D.C.’s delegate to Congress today introduced a bill to make the district the country’s 51st state: New Columbia.
Del. Eleanor Holmes Norton’s (D-D.C.) bill would create a state from the District’s eight hometown wards, but without jurisdiction over federal buildings and territory in Washington, D.C.
The state of New Columbia would have two senators, and, initially, one member of the House.
Norton’s New Columbia Admission Act got 28 Democratic co-sponsors, but never made it out of committee. The companion Senate bill was introduced by newly retired Sen. Joe Lieberman (I-Conn.). and co-sponsored by Majority Whip Dick Durbin (D-Ill.), Barbara Boxer (D-Calif.), and Patty Murray (D-Wash.), but likewise didn’t gain traction.
Norton is now “working with her Senate allies” to get help on the bill’s latest incarnation. The bill goes all the way back to the 103rd Congress, when it was the first bill introduced by a newly elected Norton.
In 1993, she got the first and only vote on statehood for the District of Columbia, with 60 percent of Democrats and one Republican voting for the bill in the House, and a hearing on the New Columbia Admission Act in the Senate.
“The residents of our nation’s capital are and always have been citizens of the United States. Yet they are the only taxpaying Americans who are not treated as full and equal citizens. The only way for them to obtain the citizenship rights they are entitled to is through the same statehood used by other Americans,” Norton said on the House floor today.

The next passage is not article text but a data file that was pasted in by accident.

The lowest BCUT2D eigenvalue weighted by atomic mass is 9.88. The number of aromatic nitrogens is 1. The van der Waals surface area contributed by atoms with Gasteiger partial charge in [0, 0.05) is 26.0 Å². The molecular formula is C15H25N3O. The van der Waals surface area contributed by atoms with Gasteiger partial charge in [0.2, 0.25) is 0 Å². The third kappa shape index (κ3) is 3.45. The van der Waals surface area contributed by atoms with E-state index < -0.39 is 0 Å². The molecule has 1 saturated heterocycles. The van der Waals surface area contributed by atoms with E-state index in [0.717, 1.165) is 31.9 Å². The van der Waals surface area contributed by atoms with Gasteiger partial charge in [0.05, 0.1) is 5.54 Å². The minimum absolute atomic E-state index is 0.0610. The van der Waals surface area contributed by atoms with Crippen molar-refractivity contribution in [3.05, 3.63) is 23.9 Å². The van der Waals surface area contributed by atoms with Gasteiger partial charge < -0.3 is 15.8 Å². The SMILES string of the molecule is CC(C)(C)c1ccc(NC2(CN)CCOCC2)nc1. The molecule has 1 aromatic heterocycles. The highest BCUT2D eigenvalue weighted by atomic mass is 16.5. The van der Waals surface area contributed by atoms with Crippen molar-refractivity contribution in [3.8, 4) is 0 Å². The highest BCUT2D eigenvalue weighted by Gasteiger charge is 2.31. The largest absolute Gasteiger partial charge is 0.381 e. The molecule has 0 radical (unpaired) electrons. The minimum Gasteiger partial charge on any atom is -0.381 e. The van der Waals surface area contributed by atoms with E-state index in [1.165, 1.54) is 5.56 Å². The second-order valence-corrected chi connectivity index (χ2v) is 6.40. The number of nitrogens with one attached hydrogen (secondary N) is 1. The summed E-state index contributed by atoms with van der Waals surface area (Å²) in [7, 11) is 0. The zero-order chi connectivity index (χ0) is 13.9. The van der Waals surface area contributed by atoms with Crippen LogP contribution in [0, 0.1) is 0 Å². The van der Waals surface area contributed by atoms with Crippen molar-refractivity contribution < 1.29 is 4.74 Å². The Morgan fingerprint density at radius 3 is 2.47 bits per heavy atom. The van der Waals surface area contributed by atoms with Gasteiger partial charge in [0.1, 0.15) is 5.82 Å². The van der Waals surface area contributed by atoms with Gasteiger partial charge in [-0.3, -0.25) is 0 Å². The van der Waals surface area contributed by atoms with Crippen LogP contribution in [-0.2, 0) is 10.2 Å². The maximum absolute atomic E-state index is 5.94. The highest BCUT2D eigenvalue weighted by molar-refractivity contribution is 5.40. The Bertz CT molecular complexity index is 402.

“The final analysis is that we have no alternative. To be content with less than statehood is to concede the equality of citizenship that is the birthright of our residents as citizens of the United States. It is too late for the residents of the District of Columbia to make such a concession as we approach the 212th year in our fight for equal treatment in our country,” she said.
Opposition to D.C. statehood was added to the GOP platform at the Republican National Convention. The admission of New Columbia would almost ensure two new Democrats in the upper chamber and one in the lower chamber with full voting rights.
The bill’s co-sponsors are Rep.s Earl Blumenauer (D-Ore.), Madeline Bordallo (D-Guam), Donna Christensen (D-Virgin Islands), William Lacy Clay (D-Mo.), Steve Cohen (D-Tenn.), John Conyers (D-Mich.), Keith Ellison (D-Minn.), Eni Faleomavaega (D-American Samoa), Sam Farr (D-Calif.), Michael Honda (D-Calif.), Jerrold Nadler (D-N.Y.), Grace Napolitano (D-Calif.), Jared Polis (D-Colo.), Charles Rangel (D-N.Y.), and Bobby Rush (D-Ill.).